New Nonstimulant Drug Strattera Approved by FDA for ADHD
The FDA has approved Strattera (atomoxetine), a nonstimulant, and the first new drug in three decades for treatment of symptoms of attention deficit hyperactivity disorder, or ADHD.
Deciding which medicine to use to treat your child with Attention Deficit Hyperactivity Disorder used to be easy. The big choice was whether to use generic or brand name Ritalin.There are now a much larger choice among stimulants that can be used to treat ADHD. Many of the newer medications have the advantage that they only need to be given once a day and can last for up to 12 hours. Although there has been a sustained release version of Ritalin, called Ritalin SR, available in the past, most people found that it worked inconsistently.
In addition to not having to take a lunch time dose, the sustained release forms of these medications have the benefit that the medication is often still working after school, as your child is trying to do his homework.
Fortunately, according to the American Academy of Pediatrics, 'at least 80% of children will respond to one of the stimulants,' so if 1 or 2 medications don't work or have unwanted side effects, then a third might be tried. But how do you decide which medicine is best to try first? In general, there is no one 'best' medicine and the AAP states that 'each stimulant improved core symptoms equally.'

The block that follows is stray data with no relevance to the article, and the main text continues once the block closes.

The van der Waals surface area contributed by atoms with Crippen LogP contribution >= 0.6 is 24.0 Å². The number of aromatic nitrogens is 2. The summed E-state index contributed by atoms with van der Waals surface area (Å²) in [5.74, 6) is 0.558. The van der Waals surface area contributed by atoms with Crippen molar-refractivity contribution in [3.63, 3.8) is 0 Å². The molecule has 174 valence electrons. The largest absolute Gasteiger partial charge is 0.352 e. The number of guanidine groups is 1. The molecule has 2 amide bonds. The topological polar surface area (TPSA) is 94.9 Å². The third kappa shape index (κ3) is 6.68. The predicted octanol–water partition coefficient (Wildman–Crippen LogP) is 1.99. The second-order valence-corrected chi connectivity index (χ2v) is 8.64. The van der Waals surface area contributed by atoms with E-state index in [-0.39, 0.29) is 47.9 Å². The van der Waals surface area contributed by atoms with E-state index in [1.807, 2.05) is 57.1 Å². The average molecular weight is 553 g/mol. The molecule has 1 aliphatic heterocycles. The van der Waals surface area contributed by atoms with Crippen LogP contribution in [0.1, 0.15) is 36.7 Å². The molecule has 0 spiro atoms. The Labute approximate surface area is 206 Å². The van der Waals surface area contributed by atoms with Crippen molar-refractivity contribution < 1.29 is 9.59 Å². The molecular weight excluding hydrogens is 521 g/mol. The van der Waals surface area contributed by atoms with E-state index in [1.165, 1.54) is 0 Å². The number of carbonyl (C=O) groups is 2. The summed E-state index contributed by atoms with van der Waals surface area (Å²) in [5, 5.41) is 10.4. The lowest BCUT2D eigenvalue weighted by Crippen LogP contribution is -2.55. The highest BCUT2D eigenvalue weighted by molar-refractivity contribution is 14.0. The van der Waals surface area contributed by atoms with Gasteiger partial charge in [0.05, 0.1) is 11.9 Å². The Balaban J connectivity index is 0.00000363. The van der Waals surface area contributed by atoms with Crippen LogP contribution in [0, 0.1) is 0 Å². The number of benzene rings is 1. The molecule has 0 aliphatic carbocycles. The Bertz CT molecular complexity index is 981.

It can help if you are aware of the different medications that are available. Stimulants, are considered to be first line treatments, and antidepressants, are second line treatments and might be considered if 2 or 3 stimulant medications don't work for your child.
Stimulants include different formulations of methylphenidate and amphetamine available in short, intermediate and long acting forms.
The decision on which medicine to start is a little easier to make if your child can't swallow pills. While there are no liquid preparations of any of the stimulants, the short acting ones, such as Ritalin and Adderall can usually be crushed or chewed if necessary. The sustained release pills must be swallowed whole (except for Adderall XR).
In general, whichever medication is started, you begin at a low dose and work your way up. Unlike most other medications, stimulants are not 'weight dependent,' so a 6 year old and 12 year old might be one the same dosage, or the younger child might need a higher dosage. Because there are no standard dosages based on a child's weight, stimulants are usually started at a low dosage and gradually increased to find a child's best dose, which 'is the one that leads to optimal effects with minimal side effects.'
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